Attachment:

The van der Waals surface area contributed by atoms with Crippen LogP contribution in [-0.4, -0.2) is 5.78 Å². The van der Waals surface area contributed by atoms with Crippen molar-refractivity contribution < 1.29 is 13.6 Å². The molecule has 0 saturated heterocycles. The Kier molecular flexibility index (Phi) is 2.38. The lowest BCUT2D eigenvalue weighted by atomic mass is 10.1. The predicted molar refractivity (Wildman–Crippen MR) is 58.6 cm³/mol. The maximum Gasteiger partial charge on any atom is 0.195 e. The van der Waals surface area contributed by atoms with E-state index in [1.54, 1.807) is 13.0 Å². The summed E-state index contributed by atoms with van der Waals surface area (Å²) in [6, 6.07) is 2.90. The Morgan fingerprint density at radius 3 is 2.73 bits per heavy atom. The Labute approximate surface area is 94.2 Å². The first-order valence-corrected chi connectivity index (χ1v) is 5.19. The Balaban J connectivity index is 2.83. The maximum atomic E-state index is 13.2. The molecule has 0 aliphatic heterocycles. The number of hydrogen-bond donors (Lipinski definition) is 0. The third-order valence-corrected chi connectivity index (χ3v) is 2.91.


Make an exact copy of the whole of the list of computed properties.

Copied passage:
The van der Waals surface area contributed by atoms with Crippen LogP contribution in [-0.4, -0.2) is 5.78 Å². The van der Waals surface area contributed by atoms with Crippen molar-refractivity contribution < 1.29 is 13.6 Å². The molecule has 0 saturated heterocycles. The Kier molecular flexibility index (Phi) is 2.38. The lowest BCUT2D eigenvalue weighted by atomic mass is 10.1. The predicted molar refractivity (Wildman–Crippen MR) is 58.6 cm³/mol. The maximum Gasteiger partial charge on any atom is 0.195 e. The van der Waals surface area contributed by atoms with E-state index in [1.54, 1.807) is 13.0 Å². The summed E-state index contributed by atoms with van der Waals surface area (Å²) in [6, 6.07) is 2.90. The Morgan fingerprint density at radius 3 is 2.73 bits per heavy atom. The Labute approximate surface area is 94.2 Å². The first-order valence-corrected chi connectivity index (χ1v) is 5.19. The Balaban J connectivity index is 2.83. The maximum atomic E-state index is 13.2. The molecule has 0 aliphatic heterocycles. The number of hydrogen-bond donors (Lipinski definition) is 0. The third-order valence-corrected chi connectivity index (χ3v) is 2.91.